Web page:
Though the Chesapeake Bay’s crabs usually take top billing when it comes to Maryland’s culinary claims to fame, the state can also barbecue with the best of them. When the winter months roll in, and crabs have burrowed for the season, pit beef sandwiches take over the space left vacant on restaurant menus. Top round roast is cooked over charcoal, before being thinly sliced and served on white bread or a bun. Pit beef traditionally gets doused in a horseradish sauce, but plenty of bbq joints have crimson tomato-based finishing sauces on hand for those that prefer mixing styles.
Signature dishes: A pit beef sandwich wouldn’t be quite the same without a side of gravy-soaked Boardwalk fries.
Oklahoma Barbecue Bologna
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Alternatively known around the state as Smoked Bologna or Oklahoma Prime Rib, this is how The Sooner State does BBQ. Whether you like it sliced thin, thick, or even cubed, one thing you should never do is assume that smoking bologna is easy work. “It you don’t do it right, it puffs up from the heat and has a tendency to explode,” Keith Jimerson tells Tulsa World. If you start with a good, high quality bologna, there’s no need to season the meat before it is cooked. But it’s perfectly acceptable to douse the finished product in a mustard-and-brown sugar-based sauce.
Signature dishes: Smoked Bologna is a dish best served with those quintessential barbecue staples: coleslaw and a bun.
Hawaiian Barbecue Plate Lunch
When Korean immigrants first began arriving in Hawaii at the turn of the 20th century, they brought with them some serious barbecue knowhow, though they didn’t call it exactly that. Staples like bulgogi beef and galbi both took a turn over barbecue pits after being bathed in sweet garlic marinades. The practice looked an awful lot like the traditional imu ovens, made from volcanic rock and earth, that Hawaiians had been cooking with for centuries. The islanders quickly adopted both the cooking method and the flavors into their own cuisine, along with diverse influences and ingredients from Japan, China, the Philippines, Portugal and Puerto Rico. Popularized by the L&L Hawaiian Barbecue chain of drive-in restaurants in the 1970s and 80s, Hawaiian barbecue can be enjoyed across much of the American West and Southwest today.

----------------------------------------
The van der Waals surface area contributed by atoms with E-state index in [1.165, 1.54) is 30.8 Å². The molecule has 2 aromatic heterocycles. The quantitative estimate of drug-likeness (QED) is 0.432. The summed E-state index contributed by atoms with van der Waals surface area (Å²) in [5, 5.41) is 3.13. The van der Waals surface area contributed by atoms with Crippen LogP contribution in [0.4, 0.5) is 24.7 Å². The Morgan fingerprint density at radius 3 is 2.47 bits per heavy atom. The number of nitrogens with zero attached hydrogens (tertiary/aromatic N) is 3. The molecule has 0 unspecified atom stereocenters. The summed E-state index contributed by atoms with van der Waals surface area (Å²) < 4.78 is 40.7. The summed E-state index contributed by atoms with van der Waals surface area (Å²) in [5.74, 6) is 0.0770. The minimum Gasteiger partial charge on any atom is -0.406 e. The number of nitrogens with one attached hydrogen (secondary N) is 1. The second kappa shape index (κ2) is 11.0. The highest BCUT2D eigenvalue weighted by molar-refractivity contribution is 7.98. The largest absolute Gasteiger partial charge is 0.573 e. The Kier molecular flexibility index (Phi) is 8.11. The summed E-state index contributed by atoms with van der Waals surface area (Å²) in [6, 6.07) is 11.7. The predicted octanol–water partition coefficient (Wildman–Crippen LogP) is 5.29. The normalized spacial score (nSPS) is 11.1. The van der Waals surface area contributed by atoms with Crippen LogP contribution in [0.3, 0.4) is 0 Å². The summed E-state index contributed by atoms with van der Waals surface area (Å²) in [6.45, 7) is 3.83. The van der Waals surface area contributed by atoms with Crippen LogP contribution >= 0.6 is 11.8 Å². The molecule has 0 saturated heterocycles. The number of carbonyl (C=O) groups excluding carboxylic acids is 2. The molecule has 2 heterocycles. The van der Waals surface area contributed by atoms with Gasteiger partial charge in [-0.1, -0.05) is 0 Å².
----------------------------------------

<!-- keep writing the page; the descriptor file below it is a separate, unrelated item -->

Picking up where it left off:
Signature dishes: Barbecue chicken and beef are served up alongside dishes as varied as fried shrimp, chicken katsu and loco moco, a hamburger patty topped with brown gravy and a fried egg. Hawaiian barbecue proteins are usually paired with a scoop each of white rice and macaroni salad.
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Sometimes called Texas’ other barbecue, the history of this barbecue style was slowly drawn out over hundreds of years and multiple countries like Barbados, Portugal and Mexico. But don’t ever call this style a barbecue runner-up, because both the name and barbecue method of cooking are derived from barbacoa. In Mexico, and some parts of Texas, meat is slow-roasted in a pit topped with maguey leaves (better known as agave, stateside). Once tender, the meat is chopped and served alongside onions, lime, and sometimes sauces like mole or various salsas.
Signature dishes: Beef is the primary protein used in barbacoa dishes on Tex-Mex menus, but traditionally, it’s either beef head or goat used in the dish.